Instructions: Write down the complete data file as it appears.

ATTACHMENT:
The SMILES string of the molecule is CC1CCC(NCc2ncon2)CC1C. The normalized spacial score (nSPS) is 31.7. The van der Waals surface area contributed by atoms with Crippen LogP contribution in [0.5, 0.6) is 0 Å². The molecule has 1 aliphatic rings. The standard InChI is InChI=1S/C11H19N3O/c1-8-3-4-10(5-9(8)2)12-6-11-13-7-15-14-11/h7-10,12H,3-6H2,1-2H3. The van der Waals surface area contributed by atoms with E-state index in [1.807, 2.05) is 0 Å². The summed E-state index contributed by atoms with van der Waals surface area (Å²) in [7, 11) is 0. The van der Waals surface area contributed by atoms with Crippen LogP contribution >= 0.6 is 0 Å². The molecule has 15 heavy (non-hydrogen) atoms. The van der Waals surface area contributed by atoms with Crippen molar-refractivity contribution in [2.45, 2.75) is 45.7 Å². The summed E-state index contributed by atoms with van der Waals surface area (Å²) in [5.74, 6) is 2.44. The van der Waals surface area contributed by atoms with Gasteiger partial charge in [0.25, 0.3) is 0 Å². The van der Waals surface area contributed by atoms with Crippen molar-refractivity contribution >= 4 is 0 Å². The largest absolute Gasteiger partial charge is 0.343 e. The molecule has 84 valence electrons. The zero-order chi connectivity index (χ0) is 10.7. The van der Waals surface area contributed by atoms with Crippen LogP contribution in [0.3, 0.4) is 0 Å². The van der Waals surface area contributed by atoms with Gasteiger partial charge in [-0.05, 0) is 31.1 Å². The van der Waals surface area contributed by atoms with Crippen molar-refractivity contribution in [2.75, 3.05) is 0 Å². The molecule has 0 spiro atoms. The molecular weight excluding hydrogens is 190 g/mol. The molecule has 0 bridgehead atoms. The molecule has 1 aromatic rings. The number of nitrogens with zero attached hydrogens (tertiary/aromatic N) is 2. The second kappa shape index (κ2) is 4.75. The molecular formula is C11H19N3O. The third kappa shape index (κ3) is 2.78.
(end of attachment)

The SMILES string of the molecule is CC1CCC(NCc2ncon2)CC1C. The normalized spacial score (nSPS) is 31.7. The van der Waals surface area contributed by atoms with Crippen LogP contribution in [0.5, 0.6) is 0 Å². The molecule has 1 aliphatic rings. The standard InChI is InChI=1S/C11H19N3O/c1-8-3-4-10(5-9(8)2)12-6-11-13-7-15-14-11/h7-10,12H,3-6H2,1-2H3. The van der Waals surface area contributed by atoms with E-state index in [1.807, 2.05) is 0 Å². The summed E-state index contributed by atoms with van der Waals surface area (Å²) in [7, 11) is 0. The van der Waals surface area contributed by atoms with Crippen LogP contribution >= 0.6 is 0 Å². The molecule has 15 heavy (non-hydrogen) atoms. The van der Waals surface area contributed by atoms with Crippen molar-refractivity contribution in [2.45, 2.75) is 45.7 Å². The summed E-state index contributed by atoms with van der Waals surface area (Å²) in [5.74, 6) is 2.44. The van der Waals surface area contributed by atoms with Gasteiger partial charge in [0.25, 0.3) is 0 Å². The van der Waals surface area contributed by atoms with Crippen molar-refractivity contribution >= 4 is 0 Å². The largest absolute Gasteiger partial charge is 0.343 e. The molecule has 84 valence electrons. The zero-order chi connectivity index (χ0) is 10.7. The van der Waals surface area contributed by atoms with Crippen LogP contribution in [0.3, 0.4) is 0 Å². The van der Waals surface area contributed by atoms with Gasteiger partial charge in [-0.05, 0) is 31.1 Å². The van der Waals surface area contributed by atoms with Crippen molar-refractivity contribution in [2.75, 3.05) is 0 Å². The molecule has 0 spiro atoms. The molecular weight excluding hydrogens is 190 g/mol. The molecule has 0 bridgehead atoms. The molecule has 1 aromatic rings. The number of nitrogens with zero attached hydrogens (tertiary/aromatic N) is 2. The second kappa shape index (κ2) is 4.75. The molecular formula is C11H19N3O. The third kappa shape index (κ3) is 2.78.